## Tim Tucker's recent activity

• I don't think you're asking the right question, and the question's worded as though saturation is the property of colour. Because the saturation slider is the control for colour many photographers ...
• Now I'm confused. If it's a myth then why are you using the symmetries derived from it to define composition? That there are some quite complex and exact symmetries that can be defined by ...
• So you missed the bit about static and dynamic rectangles then, (in the book)? With the static being rectangles made of whole integers such as 3:2 and dynamic being the irregular numbers such as ...
• Because you apply a grid that's entirely based on their formation and classical proportions across photographic images to explain their composition. The grid you show is derived from a Golden ...
• It helps for others to see how this 'special' grid is formed and from where it is derived. It really comes from how you create shapes with a pen, straight edge, set square and compass. It is how ...
• To be honest the first time I saw that photo I thought that it was a reference to a well known renaissance work. When Googled I found that there was a series with one based on The Last Supper. ...
• Yes. Yes. They certainly seem to be on this site. Ah, I'm an old timer and have to disappoint you here. Which is a bit of a loaded question. Back in the film days publishing was limited to the ...
• I think that many photographers think in far too absolute terms. Composition is not all about drawing lines that follow precisely the lines visible on images, but when organising your images it is ...
• Err, I'm not really sure about your analysis here. Though I agree about the squareness and solidity of the main subject the lines you draw only follow actual lines in the image, or lining up ...
• These patterns and symmetries do exist. Elements within pictures are organised. If I try to explain it from another viewpoint maybe it's a little clearer. When a painter starts he starts with a ...
• LOL, of course Len. I've even done it myself. But have found that a lens that has been squirted with some unknown oil to 'free it up' is never the same no matter how carefully you are in taking it ...
• I would have reservations. The oil you found was probably as a result of someone squirting a load in to free up a lens that had not been stored properly, and hence the grease had dried up. I would ...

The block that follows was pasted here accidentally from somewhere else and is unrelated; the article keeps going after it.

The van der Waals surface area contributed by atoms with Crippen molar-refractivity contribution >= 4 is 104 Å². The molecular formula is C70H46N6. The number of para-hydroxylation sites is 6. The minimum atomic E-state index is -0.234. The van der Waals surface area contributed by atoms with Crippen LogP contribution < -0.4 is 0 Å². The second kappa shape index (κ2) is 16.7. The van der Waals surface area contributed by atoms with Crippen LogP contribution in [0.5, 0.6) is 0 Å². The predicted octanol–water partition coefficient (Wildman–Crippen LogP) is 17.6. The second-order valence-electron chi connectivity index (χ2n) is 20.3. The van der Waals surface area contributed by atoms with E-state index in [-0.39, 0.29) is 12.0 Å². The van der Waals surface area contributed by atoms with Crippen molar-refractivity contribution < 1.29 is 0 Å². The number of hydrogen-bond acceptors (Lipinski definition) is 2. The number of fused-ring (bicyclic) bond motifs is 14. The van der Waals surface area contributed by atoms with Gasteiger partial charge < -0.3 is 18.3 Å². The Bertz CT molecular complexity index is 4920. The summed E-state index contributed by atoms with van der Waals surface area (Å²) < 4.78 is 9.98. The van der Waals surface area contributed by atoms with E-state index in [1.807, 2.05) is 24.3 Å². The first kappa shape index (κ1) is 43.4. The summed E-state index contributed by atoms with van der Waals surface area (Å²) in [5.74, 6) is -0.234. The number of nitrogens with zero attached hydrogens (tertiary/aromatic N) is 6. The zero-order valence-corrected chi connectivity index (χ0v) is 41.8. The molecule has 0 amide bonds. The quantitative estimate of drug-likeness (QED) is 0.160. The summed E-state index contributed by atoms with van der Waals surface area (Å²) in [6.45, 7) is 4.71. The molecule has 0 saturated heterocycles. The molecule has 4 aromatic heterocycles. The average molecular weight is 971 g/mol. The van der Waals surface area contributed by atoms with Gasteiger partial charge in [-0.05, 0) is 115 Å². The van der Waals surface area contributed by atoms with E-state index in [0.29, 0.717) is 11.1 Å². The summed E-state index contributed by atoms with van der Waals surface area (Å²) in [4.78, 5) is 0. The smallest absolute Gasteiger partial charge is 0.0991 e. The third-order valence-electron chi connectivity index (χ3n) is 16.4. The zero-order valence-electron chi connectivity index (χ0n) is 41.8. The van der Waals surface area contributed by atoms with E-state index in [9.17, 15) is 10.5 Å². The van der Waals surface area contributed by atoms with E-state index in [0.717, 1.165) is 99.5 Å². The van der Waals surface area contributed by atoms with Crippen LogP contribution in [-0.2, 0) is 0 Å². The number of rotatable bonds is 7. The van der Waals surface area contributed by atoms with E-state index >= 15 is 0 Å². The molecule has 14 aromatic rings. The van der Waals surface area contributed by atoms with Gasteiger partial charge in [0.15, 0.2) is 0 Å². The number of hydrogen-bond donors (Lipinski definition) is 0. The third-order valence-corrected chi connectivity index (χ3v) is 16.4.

• Yes, but this is not a snapshot taken with a camera. It is a considered painting on a wooden panel. So why do you equate it with the unconsidered works by photographers? Also why do some ...
• Ah, but that's your analysis based on your understanding of composition and not Degas'. It's easy to read thirds into this because thirds is a rule you read about. Consider this: Does the pole ...
• Aye, and you also have to factor in that when Degas painted it photography was considered and posed, not digital and automated. When he painted this he was pushing the accepted and producing ...
• Firstly, as ggbutcher points out, they are not rules at all but an understanding how we see and respond to visual stimuli. Secondly, you are not judging the image by what Degas was trying to ...
• I would agree with that. :-)
• Or option 3) Develop the neg and make a proper wet print. With overdone tone-mapping, equalised micro-contrast and over sharpening a digital scan of a neg can look gust the same as many a digital ...
• Basically, yes. If you want the large format land film look then you HAVE to shoot large format land film. You can't replicate the actual print with a DSLR. However what took the OP's eye was a low ...
• This is a very low resolution digital scan, but it is the one you wish to emulate so it is entirely possible to get close with digital. However you will not get close to the actual wet print itself. ...
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 Total messages 1223 Threads started 42 Last post 1 week ago
 Total comments 8 Total likes 8 Last post Aug 27, 2015
 Total reviews 3 Last review Feb 8, 2015